What’s the single most important job that a book cover must do?
Steve Marking: Get noticed. But that doesn’t necessarily mean shouting the loudest.
Sinem Erkas: Stand out!
There’s more to it than that, though, isn’t there? Contemporary book covers are sophisticated design artefacts, and most of them clearly operate on multiple levels. What else should a good cover do, aside from make someone pick up the book?
SM: Give the reader enough information about the subject matter and style of the book, but leave some ambiguity to make the reader intrigued. Obviously, the amount of clear information versus intrigue depends on the type of book.
And it should ultimately be a beautiful object that the reader will want to keep looking at, and will want to keep on their book shelf or coffee table.
SE: I think after it grabs your attention, it then needs to keep your attention.
Growth in e-book sales has begun to slow down, and there are whispers of nervous optimism in publishing about a resurgence in the importance of print. In the last couple of years especially, we’ve seen selected titles published in special hardcover editions, with features (laminated cases, sprayed edges, opulent endpapers, etc.) designed to make them more desirable as physical objects. Are you conscious of this trend? Do you welcome it, as designers?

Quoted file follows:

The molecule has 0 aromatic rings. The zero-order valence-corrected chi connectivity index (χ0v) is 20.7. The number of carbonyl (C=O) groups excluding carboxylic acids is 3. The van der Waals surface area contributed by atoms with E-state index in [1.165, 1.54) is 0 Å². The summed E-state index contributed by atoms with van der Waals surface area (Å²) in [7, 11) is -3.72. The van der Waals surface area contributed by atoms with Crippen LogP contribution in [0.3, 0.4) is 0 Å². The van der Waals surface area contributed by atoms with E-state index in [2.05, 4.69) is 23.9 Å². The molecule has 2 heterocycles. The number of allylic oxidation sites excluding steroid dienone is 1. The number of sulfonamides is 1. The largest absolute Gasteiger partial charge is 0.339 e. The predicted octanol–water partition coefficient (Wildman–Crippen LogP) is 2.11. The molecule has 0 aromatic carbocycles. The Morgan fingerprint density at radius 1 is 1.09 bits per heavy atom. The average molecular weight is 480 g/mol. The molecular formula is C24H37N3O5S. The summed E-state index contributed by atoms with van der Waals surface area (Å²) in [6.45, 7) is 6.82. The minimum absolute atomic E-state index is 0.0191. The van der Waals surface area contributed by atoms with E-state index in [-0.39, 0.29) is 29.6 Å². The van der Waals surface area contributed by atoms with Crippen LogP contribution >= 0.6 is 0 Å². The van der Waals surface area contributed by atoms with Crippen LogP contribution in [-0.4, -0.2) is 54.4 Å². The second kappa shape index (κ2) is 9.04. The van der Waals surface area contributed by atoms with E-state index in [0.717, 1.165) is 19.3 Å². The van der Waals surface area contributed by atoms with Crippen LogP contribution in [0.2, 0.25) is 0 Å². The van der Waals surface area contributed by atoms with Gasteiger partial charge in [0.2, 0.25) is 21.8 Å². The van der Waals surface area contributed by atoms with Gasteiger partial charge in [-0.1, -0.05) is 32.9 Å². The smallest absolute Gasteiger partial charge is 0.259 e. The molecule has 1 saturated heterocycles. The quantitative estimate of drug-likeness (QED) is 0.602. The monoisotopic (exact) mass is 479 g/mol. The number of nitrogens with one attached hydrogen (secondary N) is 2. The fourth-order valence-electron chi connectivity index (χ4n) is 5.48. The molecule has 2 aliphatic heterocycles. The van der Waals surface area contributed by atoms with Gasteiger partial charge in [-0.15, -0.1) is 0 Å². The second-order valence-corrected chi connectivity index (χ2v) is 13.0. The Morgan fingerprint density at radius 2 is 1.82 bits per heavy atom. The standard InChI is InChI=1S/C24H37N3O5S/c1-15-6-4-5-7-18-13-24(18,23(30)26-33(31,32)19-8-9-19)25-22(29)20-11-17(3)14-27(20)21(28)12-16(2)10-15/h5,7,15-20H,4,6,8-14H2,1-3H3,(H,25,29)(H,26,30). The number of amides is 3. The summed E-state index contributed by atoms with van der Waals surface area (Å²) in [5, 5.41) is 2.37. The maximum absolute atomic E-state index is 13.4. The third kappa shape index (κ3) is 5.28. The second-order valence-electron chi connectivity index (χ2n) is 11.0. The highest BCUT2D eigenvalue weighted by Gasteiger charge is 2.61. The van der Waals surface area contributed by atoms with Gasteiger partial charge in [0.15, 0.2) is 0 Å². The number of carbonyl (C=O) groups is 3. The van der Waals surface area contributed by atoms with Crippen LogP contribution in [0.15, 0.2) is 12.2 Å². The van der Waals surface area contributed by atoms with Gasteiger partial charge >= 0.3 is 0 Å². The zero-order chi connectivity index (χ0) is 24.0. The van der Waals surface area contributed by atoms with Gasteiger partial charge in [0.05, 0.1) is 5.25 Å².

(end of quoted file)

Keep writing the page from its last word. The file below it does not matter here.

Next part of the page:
SM: I definitely welcome the idea of creating special editions, with tactile finishes, endpapers etc., of creating a beautiful physical object that’s as enjoyable to look at and hold as it is to read (well, almost).
SE: Of course! It’s always exciting when we have budgets to do specials, but they should always add to the design rather than cover up a bad design or over-decorate it. So many covers have finishes just for the sake of it – I’m a believer in everything being there for a reason, not just for decoration.